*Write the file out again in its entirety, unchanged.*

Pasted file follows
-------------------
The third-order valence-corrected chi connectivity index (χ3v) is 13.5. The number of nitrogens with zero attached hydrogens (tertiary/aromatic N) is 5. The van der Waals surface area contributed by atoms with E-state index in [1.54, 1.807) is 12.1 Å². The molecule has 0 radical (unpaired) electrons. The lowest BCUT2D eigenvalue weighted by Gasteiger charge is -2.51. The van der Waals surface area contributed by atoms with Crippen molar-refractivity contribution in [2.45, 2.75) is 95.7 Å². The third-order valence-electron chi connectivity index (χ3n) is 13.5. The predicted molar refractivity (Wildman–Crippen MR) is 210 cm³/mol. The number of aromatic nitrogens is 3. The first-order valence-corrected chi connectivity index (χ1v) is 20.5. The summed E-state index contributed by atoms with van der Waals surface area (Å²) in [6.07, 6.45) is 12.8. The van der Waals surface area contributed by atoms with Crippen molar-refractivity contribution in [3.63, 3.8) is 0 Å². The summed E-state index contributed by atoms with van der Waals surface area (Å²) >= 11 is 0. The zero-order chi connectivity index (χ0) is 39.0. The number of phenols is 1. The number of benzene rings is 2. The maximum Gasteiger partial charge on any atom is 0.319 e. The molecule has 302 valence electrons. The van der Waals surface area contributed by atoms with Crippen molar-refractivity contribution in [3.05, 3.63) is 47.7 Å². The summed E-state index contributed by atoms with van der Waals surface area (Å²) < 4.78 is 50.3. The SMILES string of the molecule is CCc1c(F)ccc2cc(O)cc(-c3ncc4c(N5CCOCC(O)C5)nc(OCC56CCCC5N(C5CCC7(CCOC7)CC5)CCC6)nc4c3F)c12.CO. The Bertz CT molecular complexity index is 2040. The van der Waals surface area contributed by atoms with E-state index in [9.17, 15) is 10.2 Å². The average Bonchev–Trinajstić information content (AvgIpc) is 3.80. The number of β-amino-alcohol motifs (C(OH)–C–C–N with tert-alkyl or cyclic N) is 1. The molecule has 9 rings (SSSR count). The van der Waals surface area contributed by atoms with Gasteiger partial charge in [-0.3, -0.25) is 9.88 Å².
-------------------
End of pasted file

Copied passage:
The third-order valence-corrected chi connectivity index (χ3v) is 13.5. The number of nitrogens with zero attached hydrogens (tertiary/aromatic N) is 5. The van der Waals surface area contributed by atoms with E-state index in [1.54, 1.807) is 12.1 Å². The molecule has 0 radical (unpaired) electrons. The lowest BCUT2D eigenvalue weighted by Gasteiger charge is -2.51. The van der Waals surface area contributed by atoms with Crippen molar-refractivity contribution in [2.45, 2.75) is 95.7 Å². The third-order valence-electron chi connectivity index (χ3n) is 13.5. The predicted molar refractivity (Wildman–Crippen MR) is 210 cm³/mol. The number of aromatic nitrogens is 3. The first-order valence-corrected chi connectivity index (χ1v) is 20.5. The summed E-state index contributed by atoms with van der Waals surface area (Å²) in [6.07, 6.45) is 12.8. The van der Waals surface area contributed by atoms with Crippen molar-refractivity contribution in [3.63, 3.8) is 0 Å². The summed E-state index contributed by atoms with van der Waals surface area (Å²) >= 11 is 0. The zero-order chi connectivity index (χ0) is 39.0. The number of phenols is 1. The number of benzene rings is 2. The maximum Gasteiger partial charge on any atom is 0.319 e. The molecule has 302 valence electrons. The van der Waals surface area contributed by atoms with Crippen molar-refractivity contribution in [3.05, 3.63) is 47.7 Å². The summed E-state index contributed by atoms with van der Waals surface area (Å²) < 4.78 is 50.3. The SMILES string of the molecule is CCc1c(F)ccc2cc(O)cc(-c3ncc4c(N5CCOCC(O)C5)nc(OCC56CCCC5N(C5CCC7(CCOC7)CC5)CCC6)nc4c3F)c12.CO. The Bertz CT molecular complexity index is 2040. The van der Waals surface area contributed by atoms with E-state index in [9.17, 15) is 10.2 Å². The average Bonchev–Trinajstić information content (AvgIpc) is 3.80. The number of β-amino-alcohol motifs (C(OH)–C–C–N with tert-alkyl or cyclic N) is 1. The molecule has 9 rings (SSSR count). The van der Waals surface area contributed by atoms with Gasteiger partial charge in [-0.3, -0.25) is 9.88 Å².